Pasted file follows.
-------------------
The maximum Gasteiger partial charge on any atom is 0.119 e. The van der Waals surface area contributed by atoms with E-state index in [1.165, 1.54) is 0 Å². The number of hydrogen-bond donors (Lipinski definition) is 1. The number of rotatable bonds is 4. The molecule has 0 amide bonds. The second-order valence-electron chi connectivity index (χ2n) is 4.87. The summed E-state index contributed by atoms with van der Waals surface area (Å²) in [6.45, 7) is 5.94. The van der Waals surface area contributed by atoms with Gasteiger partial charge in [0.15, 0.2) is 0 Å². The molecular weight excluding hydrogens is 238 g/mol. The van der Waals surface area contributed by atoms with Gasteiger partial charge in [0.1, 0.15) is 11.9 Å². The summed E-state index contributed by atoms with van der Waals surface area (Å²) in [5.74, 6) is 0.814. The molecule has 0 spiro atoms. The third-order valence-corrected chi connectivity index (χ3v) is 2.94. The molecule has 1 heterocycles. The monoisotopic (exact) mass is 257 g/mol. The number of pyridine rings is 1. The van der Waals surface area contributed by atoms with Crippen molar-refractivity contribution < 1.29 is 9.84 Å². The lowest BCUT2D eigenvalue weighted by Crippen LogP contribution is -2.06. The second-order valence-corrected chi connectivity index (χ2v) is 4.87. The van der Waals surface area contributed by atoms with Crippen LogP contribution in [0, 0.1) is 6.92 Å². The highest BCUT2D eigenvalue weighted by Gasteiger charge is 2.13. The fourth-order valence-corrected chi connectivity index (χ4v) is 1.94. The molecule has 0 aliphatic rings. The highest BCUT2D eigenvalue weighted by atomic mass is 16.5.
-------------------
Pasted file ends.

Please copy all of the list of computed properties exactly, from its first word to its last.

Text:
The maximum Gasteiger partial charge on any atom is 0.119 e. The van der Waals surface area contributed by atoms with E-state index in [1.165, 1.54) is 0 Å². The number of hydrogen-bond donors (Lipinski definition) is 1. The number of rotatable bonds is 4. The molecule has 0 amide bonds. The second-order valence-electron chi connectivity index (χ2n) is 4.87. The summed E-state index contributed by atoms with van der Waals surface area (Å²) in [6.45, 7) is 5.94. The van der Waals surface area contributed by atoms with Gasteiger partial charge in [0.15, 0.2) is 0 Å². The molecular weight excluding hydrogens is 238 g/mol. The van der Waals surface area contributed by atoms with Gasteiger partial charge in [0.1, 0.15) is 11.9 Å². The summed E-state index contributed by atoms with van der Waals surface area (Å²) in [5.74, 6) is 0.814. The molecule has 0 spiro atoms. The third-order valence-corrected chi connectivity index (χ3v) is 2.94. The molecule has 1 heterocycles. The monoisotopic (exact) mass is 257 g/mol. The number of pyridine rings is 1. The van der Waals surface area contributed by atoms with Crippen molar-refractivity contribution < 1.29 is 9.84 Å². The lowest BCUT2D eigenvalue weighted by Crippen LogP contribution is -2.06. The second-order valence-corrected chi connectivity index (χ2v) is 4.87. The van der Waals surface area contributed by atoms with Crippen LogP contribution in [0, 0.1) is 6.92 Å². The highest BCUT2D eigenvalue weighted by Gasteiger charge is 2.13. The fourth-order valence-corrected chi connectivity index (χ4v) is 1.94. The molecule has 0 aliphatic rings. The highest BCUT2D eigenvalue weighted by atomic mass is 16.5.